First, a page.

US lottery security head 'fixed results'


The US lottery's former head of security has been accused of hacking into the system to make sure his ticket won the draw, although he never actually claimed his winnings.

Eddie Raymond Tipton was the security director for the Multi-State Lottery Association in Iowa, but was arrested in March on two counts of fraud.

The court papers suggested he used a thumb drive loaded with a rootkit in the computer set up to randomly generate the winning numbers. The rootkit was designed to predetermine the numbers for the lottery and then erase itself, leaving no trace of the hack.

The computer was situated in glass room, is not connected to the internet to avoid hacks and the rules for access to the computer state that two people must be present in order for it to work. CCTV also covers it 24 hours a day, seven days a week.

However, Tipton also allegedly changed the CCTV camera settings to only record one second out of every minute so he wouldn't be caught.

Mike McLaughlin, senior analyst at computer security company First Base told the BBC: "It is entirely possible to code a rootkit on a USB drive which could interfere with software on a computer then delete itself.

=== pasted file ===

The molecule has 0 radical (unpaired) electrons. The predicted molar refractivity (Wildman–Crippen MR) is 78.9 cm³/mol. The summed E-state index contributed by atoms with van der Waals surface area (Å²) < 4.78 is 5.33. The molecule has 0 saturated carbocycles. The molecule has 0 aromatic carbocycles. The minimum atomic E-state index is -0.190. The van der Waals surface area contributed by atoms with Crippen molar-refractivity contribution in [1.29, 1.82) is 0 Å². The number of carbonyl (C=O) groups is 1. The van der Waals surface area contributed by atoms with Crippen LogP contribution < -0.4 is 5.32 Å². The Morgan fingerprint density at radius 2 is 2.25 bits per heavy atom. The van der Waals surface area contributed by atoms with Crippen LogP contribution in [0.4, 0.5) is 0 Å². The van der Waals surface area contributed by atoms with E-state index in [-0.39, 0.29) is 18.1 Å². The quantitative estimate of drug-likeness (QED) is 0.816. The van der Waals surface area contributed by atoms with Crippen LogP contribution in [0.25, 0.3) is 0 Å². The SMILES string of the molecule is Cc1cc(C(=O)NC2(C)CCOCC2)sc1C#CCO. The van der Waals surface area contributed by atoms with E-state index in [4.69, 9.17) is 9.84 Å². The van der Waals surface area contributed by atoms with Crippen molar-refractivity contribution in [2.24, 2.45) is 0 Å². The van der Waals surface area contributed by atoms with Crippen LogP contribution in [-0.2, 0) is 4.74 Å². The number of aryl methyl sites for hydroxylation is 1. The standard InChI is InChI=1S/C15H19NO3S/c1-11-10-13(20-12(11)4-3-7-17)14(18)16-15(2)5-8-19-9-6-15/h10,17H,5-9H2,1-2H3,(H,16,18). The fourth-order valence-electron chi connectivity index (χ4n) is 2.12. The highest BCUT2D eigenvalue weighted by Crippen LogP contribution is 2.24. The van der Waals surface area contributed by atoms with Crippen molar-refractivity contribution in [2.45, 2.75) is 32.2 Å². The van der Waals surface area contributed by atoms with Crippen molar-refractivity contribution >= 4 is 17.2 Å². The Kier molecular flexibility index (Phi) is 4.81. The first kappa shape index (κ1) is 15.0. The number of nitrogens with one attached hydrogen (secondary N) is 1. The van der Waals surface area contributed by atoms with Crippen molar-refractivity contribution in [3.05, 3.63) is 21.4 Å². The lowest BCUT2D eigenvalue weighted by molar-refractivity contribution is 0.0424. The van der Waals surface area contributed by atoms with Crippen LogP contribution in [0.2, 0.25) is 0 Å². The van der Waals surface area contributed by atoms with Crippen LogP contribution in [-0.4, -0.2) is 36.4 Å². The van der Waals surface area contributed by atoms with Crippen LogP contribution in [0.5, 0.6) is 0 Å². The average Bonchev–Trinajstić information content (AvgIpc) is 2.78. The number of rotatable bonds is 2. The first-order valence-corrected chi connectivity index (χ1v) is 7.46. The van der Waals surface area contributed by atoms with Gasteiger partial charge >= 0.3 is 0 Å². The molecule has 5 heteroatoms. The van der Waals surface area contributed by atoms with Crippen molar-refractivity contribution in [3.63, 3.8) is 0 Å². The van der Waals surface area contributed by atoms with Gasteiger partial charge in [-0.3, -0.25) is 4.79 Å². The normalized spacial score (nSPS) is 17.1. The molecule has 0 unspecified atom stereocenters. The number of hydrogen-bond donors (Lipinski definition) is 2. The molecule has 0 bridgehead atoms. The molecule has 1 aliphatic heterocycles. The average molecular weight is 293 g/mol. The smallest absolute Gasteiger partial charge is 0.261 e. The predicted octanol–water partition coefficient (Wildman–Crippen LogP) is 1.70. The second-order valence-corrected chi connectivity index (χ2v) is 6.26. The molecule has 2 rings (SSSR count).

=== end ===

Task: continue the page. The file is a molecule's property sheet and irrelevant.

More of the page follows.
"It would only take a second to run once plugged in. However, this can leave traces on the infected machine if you know where to look."

Lottery employees are not allowed to win the lottery, although a company based in Belize, the day it was due to expire, attempted a claim with the ticket. This triggered an investigation into the ticket, during which Tipton's actions were questioned.

Prosecutors wrote in the filing: "There is sufficient evidence for a jury to reasonably conclude from the evidence that Defendant tampered with lottery equipment."

Clare Hopping
Freelance writer

Clare is the founder of Blue Cactus Digital, a digital marketing company that helps ethical and sustainability-focused businesses grow their customer base.

Prior to becoming a marketer, Clare was a journalist, working at a range of mobile device-focused outlets including Know Your Mobile before moving into freelance life.

As a freelance writer, she drew on her expertise in mobility to write features and guides for ITPro, as well as regularly writing news stories on a wide range of topics.